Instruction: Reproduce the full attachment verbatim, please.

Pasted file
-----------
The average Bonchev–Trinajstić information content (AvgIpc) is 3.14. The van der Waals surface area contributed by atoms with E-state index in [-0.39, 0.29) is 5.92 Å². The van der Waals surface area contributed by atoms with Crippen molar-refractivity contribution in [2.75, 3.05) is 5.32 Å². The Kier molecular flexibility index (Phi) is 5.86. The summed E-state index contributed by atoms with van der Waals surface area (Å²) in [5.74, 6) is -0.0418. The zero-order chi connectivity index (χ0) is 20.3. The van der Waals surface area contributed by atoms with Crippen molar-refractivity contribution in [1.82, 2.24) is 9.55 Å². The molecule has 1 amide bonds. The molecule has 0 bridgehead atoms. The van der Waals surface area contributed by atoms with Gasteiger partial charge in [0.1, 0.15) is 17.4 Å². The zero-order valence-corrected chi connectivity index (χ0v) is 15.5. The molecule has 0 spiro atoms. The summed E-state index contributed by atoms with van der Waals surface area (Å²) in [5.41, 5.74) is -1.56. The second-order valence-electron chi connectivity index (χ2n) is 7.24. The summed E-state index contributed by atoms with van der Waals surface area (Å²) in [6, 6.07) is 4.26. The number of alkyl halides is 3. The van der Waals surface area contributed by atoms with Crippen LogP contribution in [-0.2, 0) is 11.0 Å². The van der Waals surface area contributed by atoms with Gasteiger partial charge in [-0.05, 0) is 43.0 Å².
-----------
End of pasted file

The average Bonchev–Trinajstić information content (AvgIpc) is 3.14. The van der Waals surface area contributed by atoms with E-state index in [-0.39, 0.29) is 5.92 Å². The van der Waals surface area contributed by atoms with Crippen molar-refractivity contribution in [2.75, 3.05) is 5.32 Å². The Kier molecular flexibility index (Phi) is 5.86. The summed E-state index contributed by atoms with van der Waals surface area (Å²) in [5.74, 6) is -0.0418. The zero-order chi connectivity index (χ0) is 20.3. The van der Waals surface area contributed by atoms with Crippen molar-refractivity contribution in [1.82, 2.24) is 9.55 Å². The molecule has 1 amide bonds. The molecule has 0 bridgehead atoms. The van der Waals surface area contributed by atoms with Gasteiger partial charge in [0.1, 0.15) is 17.4 Å². The zero-order valence-corrected chi connectivity index (χ0v) is 15.5. The molecule has 0 spiro atoms. The summed E-state index contributed by atoms with van der Waals surface area (Å²) in [5.41, 5.74) is -1.56. The second-order valence-electron chi connectivity index (χ2n) is 7.24. The summed E-state index contributed by atoms with van der Waals surface area (Å²) in [6, 6.07) is 4.26. The number of alkyl halides is 3. The van der Waals surface area contributed by atoms with Crippen LogP contribution in [-0.2, 0) is 11.0 Å². The van der Waals surface area contributed by atoms with Gasteiger partial charge in [-0.05, 0) is 43.0 Å².